Advanced Search
MyIDEAS: Login to save this paper or follow this series

Population and Ideas: A Theory of Endogenous Growth

Contents:

Author Info

  • Charles I. Jones

Abstract

Why do economies exhibit sustained growth in per capita income? This paper argues that endogenous fertility and increasing returns to scale are the fundamental ingredients in understanding endogenous growth. Endogenous fertility leads the scale of the economy to grow over time. Increasing returns translates this increase in scale into rising per capita income. A justification for increasing returns rather than linearity in the equation for technological progress is the fundamental insight of the idea-based growth literature according to this view. Endogenous fertility together with the increasing returns associated with the nonrivalry of ideas generates endogenous growth.

Download Info

If you experience problems downloading a file, check if you have the proper application to view it first. In case of further problems read the IDEAS help page. Note that these files are not on the IDEAS site. Please be patient as the files may be large.
File URL: http://www.nber.org/papers/w6285.pdf
Download Restriction: no

Bibliographic Info

Paper provided by National Bureau of Economic Research, Inc in its series NBER Working Papers with number 6285.

as in new window
Length:
Date of creation: Nov 1997
Date of revision:
Publication status: Published as "Time Series Tests of Endogenous Growth Models", Quarterly Journal of Economics, Vol. 110, no. 2 (1995): 495-525.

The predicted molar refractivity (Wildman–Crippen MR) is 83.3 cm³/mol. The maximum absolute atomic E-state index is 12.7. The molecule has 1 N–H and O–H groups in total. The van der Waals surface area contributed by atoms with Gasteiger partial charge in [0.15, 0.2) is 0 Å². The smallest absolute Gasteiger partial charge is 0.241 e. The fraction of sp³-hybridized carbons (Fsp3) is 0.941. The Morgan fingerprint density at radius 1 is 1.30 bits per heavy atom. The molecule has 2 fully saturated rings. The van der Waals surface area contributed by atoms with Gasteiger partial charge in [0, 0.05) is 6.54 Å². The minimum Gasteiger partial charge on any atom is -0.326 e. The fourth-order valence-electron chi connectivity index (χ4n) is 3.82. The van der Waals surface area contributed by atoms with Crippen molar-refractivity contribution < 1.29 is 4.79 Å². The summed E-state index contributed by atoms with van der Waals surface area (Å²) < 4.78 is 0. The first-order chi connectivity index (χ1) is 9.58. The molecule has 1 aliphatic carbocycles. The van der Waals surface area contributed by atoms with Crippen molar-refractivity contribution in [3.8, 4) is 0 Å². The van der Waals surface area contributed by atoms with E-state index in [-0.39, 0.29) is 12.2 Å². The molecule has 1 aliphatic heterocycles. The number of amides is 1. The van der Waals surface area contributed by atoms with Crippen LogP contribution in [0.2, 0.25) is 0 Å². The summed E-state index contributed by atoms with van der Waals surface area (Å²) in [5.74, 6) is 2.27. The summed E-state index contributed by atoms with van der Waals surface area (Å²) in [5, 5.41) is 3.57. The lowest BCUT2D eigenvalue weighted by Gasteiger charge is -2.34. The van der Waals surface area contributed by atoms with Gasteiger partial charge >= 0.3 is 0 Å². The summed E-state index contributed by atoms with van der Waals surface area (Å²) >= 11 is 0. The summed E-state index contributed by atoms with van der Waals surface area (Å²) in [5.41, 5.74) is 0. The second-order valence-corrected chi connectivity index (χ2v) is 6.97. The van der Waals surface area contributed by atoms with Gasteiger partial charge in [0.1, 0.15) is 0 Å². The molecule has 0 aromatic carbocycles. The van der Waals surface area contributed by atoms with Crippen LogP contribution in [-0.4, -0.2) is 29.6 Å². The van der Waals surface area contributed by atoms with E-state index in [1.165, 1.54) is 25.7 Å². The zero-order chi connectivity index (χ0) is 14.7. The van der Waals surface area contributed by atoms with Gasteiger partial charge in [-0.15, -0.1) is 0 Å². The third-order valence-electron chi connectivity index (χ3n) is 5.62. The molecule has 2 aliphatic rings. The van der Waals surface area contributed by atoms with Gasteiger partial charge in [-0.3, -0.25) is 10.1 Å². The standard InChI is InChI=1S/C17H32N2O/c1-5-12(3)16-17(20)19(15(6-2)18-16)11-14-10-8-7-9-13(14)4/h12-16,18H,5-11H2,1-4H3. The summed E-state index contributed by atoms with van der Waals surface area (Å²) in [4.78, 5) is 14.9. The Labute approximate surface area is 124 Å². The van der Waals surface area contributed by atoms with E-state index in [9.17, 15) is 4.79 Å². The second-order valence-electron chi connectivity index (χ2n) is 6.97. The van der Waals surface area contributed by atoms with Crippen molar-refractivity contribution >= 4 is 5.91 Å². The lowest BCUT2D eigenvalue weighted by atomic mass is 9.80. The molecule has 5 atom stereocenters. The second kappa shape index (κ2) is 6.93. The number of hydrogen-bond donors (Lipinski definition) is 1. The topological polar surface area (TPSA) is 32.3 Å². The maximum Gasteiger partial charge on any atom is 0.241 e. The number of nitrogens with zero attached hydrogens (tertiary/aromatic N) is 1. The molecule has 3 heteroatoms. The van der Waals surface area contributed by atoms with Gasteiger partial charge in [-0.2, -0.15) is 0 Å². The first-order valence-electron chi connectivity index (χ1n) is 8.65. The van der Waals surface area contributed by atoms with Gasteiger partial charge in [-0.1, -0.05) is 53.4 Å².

Handle: RePEc:nbr:nberwo:6285

Note: EFG
Contact details of provider:
Postal: National Bureau of Economic Research, 1050 Massachusetts Avenue Cambridge, MA 02138, U.S.A.
Phone: 617-868-3900
Email:
Web page: http://www.nber.org
More information through EDIRC

Related research

Keywords:

Other versions of this item:

Find related papers by JEL classification:

References

References listed on IDEAS
Please report citation or reference errors to , or , if you are the registered author of the cited work, log in to your RePEc Author Service profile, click on "citations" and make appropriate adjustments.:
as in new window
  1. Aghion, P. & Howitt, P., 1990. "A Model Of Growth Through Creative Destruction," DELTA Working Papers, DELTA (Ecole normale supérieure) 90-12, DELTA (Ecole normale supérieure).
  2. Gary S. Becker & Robert J. Barro, . "A Reformulation of the Economic Theory of Fertility," University of Chicago - Population Research Center, Chicago - Population Research Center 85-11, Chicago - Population Research Center.
  3. Sergio T. Rebelo, 1990. "Long Run Policy Analysis and Long Run Growth," NBER Working Papers 3325, National Bureau of Economic Research, Inc.
  4. Barro, Robert J., 1974. "Are Government Bonds Net Wealth?," Scholarly Articles 3451399, Harvard University Department of Economics.
  5. Lucas, Robert Jr., 1988. "On the mechanics of economic development," Journal of Monetary Economics, Elsevier, Elsevier, vol. 22(1), pages 3-42, July.
  6. Robert M. Solow, 1994. "Perspectives on Growth Theory," Journal of Economic Perspectives, American Economic Association, American Economic Association, vol. 8(1), pages 45-54, Winter.
  7. Raut, L K & Srinivasan, T N, 1994. "Dynamics of Endogenous Growth," Economic Theory, Springer, Springer, vol. 4(5), pages 777-90, August.
  8. William D. Nordhaus, 1969. "An Economic Theory of Technological Change," Cowles Foundation Discussion Papers, Cowles Foundation for Research in Economics, Yale University 265, Cowles Foundation for Research in Economics, Yale University.